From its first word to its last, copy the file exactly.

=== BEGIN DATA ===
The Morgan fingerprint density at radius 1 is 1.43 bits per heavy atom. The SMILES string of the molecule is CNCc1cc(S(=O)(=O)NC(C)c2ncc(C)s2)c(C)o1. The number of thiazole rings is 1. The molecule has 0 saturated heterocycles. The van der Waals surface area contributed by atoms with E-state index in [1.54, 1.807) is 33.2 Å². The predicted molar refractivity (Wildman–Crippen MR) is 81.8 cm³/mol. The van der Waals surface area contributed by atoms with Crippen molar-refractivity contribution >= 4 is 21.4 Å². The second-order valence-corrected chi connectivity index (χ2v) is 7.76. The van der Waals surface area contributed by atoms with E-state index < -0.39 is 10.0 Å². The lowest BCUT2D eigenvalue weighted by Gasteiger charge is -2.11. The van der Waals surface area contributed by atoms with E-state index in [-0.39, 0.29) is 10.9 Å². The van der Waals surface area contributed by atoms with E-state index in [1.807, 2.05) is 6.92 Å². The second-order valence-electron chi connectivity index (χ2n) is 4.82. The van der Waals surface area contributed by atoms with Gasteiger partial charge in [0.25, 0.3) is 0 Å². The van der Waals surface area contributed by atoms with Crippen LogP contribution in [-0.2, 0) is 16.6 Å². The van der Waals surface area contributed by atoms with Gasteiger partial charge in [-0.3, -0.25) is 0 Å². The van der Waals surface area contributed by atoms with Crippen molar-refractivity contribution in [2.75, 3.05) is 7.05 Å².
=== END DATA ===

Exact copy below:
The Morgan fingerprint density at radius 1 is 1.43 bits per heavy atom. The SMILES string of the molecule is CNCc1cc(S(=O)(=O)NC(C)c2ncc(C)s2)c(C)o1. The number of thiazole rings is 1. The molecule has 0 saturated heterocycles. The van der Waals surface area contributed by atoms with E-state index in [1.54, 1.807) is 33.2 Å². The predicted molar refractivity (Wildman–Crippen MR) is 81.8 cm³/mol. The van der Waals surface area contributed by atoms with Crippen molar-refractivity contribution >= 4 is 21.4 Å². The second-order valence-corrected chi connectivity index (χ2v) is 7.76. The van der Waals surface area contributed by atoms with E-state index < -0.39 is 10.0 Å². The lowest BCUT2D eigenvalue weighted by Gasteiger charge is -2.11. The van der Waals surface area contributed by atoms with E-state index in [-0.39, 0.29) is 10.9 Å². The van der Waals surface area contributed by atoms with E-state index in [1.807, 2.05) is 6.92 Å². The second-order valence-electron chi connectivity index (χ2n) is 4.82. The van der Waals surface area contributed by atoms with Gasteiger partial charge in [0.25, 0.3) is 0 Å². The van der Waals surface area contributed by atoms with Crippen LogP contribution in [-0.2, 0) is 16.6 Å². The van der Waals surface area contributed by atoms with Gasteiger partial charge in [-0.3, -0.25) is 0 Å². The van der Waals surface area contributed by atoms with Crippen molar-refractivity contribution in [2.75, 3.05) is 7.05 Å².